London broil, despite what you might find at the local meat market, is not a cut of beef. Rather it is a method of cooking a steak. It was one of the first recipes to become popular in early restaurants in the United States and so the name London broil became synonymous with a cut of meat. Where this dish originated is unknown; it certainly didn't start in England, where the term "London broil" has no meaning. A London broil is a lean but tough steak that is marinated and then grilled or broiled.
What Is London Broil?
Originally London broil was made with flank steak, but over the years, the name has been applied to many other lean, thick cuts of beef, such as top round. Generally, you will find London broil being marketed as anything from a 1-inch steak to a 4-inch roast that comes from the sirloin or round sections of beef. These cuts all have something in common: They are lean and tend to be tougher.
Although the label may not direct the consumer how to cook the piece of meat, a London broil is meant to be marinated and cooked over high heat. It's a great way to get a really good meal out of a less expensive cut of meat.
How to Cook London Broil
The marinade traditionally used for London broil can range anywhere from a simple mixture of olive oil with salt and pepper to a mixture of a wide range of ingredients. (Chefs in earlier days tended to mix seasonings, sauces, and marinades more from what was on hand than from a specific recipe.) Marinate for 2 to 3 hours per inch of meat, and then it is ready to be cooked.
Grill the marinated flank steak hot and fast and to no more than medium doneness. Overcooking will make the meat tough no matter how long it was marinated. For a thick roast, grill it directly for about 2 to 4 minutes per side, and then indirectly for up to 30 minutes. The internal temperature should not pass 135 F.
Once the steak is cooked, remove it from the grill, cover it with foil, and allow it to rest, about 5 minutes for thinner cuts and 10 minutes for whole roasts. (Resting allows the meat to relax and the juices to flow back into the meat.) Then carve the meat across the grain and serve in thin strips for maximum tenderness.
What Does London Broil Taste Like?
A London broil is generally a tough cut of meat, but it has great flavor. If prepared correctly, it becomes a flavorful steak with a nice beefy taste and tender chew. Since it is marinated before being cooked, it will take on the flavors of those ingredients.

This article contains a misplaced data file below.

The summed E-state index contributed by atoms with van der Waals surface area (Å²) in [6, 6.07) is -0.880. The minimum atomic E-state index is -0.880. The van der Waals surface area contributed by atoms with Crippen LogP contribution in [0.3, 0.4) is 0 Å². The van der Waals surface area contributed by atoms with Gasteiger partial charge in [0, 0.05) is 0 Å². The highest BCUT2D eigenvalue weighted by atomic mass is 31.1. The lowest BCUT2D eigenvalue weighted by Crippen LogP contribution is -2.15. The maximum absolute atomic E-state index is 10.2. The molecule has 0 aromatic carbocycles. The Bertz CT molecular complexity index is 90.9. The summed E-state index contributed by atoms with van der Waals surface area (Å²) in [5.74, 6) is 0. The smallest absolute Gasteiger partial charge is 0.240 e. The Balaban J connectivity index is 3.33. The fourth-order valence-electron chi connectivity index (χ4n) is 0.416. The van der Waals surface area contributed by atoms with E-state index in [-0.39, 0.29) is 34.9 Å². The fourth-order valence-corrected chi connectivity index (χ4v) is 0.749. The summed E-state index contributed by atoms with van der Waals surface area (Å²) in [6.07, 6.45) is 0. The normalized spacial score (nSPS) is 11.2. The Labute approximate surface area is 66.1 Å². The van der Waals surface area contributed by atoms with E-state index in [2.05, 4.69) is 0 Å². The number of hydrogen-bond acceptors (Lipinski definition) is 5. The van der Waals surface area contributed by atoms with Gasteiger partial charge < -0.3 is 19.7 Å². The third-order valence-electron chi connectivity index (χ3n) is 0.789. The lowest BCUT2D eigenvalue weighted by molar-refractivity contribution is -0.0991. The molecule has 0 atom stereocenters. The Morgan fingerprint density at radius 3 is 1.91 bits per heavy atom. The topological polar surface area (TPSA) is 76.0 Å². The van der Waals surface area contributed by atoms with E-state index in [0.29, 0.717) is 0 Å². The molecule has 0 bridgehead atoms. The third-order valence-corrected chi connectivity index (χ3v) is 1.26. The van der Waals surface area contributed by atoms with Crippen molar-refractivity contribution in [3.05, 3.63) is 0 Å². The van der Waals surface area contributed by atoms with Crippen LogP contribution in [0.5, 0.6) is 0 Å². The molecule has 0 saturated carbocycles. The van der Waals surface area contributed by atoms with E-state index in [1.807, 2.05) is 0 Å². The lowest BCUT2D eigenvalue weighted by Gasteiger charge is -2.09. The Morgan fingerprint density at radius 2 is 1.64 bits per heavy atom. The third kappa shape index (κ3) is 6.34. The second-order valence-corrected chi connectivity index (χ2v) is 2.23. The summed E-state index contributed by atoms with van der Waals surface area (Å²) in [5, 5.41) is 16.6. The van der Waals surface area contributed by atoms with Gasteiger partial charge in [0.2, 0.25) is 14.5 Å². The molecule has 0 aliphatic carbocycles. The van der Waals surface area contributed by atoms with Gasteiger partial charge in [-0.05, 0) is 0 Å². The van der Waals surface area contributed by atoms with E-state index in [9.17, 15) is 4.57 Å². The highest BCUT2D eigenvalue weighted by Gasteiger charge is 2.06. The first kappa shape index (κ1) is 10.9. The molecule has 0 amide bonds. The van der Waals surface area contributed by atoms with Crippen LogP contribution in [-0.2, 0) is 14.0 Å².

London Broil Recipes
A London broil begins with a good marinade. A great one to try is a mixture of soy sauce, olive oil, garlic, ginger, balsamic vinegar, and honey. This gives it some basic flavors that complement the beef nicely.
London broil is great sliced over mashed potatoes (a traditionally favorite side dish), as well as turned into fajitas. You can use a London broil for almost any recipe calling for flank steak. The steak can also be slow-cooked for rich-tasting, tender results.
Where to Buy London Broil
You will find packages of meat labeled as "London Broil" in the meat case of your grocery store. Most often, the supermarket butcher will choose one cut of meat to offer as a London broil, so the particular cut of meat can vary store to store. If you are unsure which cut it is, just ask the butcher.
How to Store London Broil
Raw meat of almost any kind can be kept in the refrigerator for three to five days. Once well-wrapped, it can be stored in the freezer for six to 12 months. If you have placed the London broil in a marinade but cannot cook it that evening, it will remain safe in the liquid for about four days in the fridge.
Nutrition and Benefits of London Broil
If the London broil is top round, it will have 210 calories and 6.4 grams of fat (2.2 grams are saturated) in a 4-ounce serving, as well as 86 milligrams of cholesterol. Top round is a good source of protein at almost 36 grams.
For 4-ounces of flank steak, you'll find 219 calories and 9.4 grams of fat (3.9 grams saturated). There's a lot less cholesterol at 62 milligrams and nearly as much protein with 31 grams. Both cuts are good sources of vitamins B12 and B6, which support the nerve and immune systems.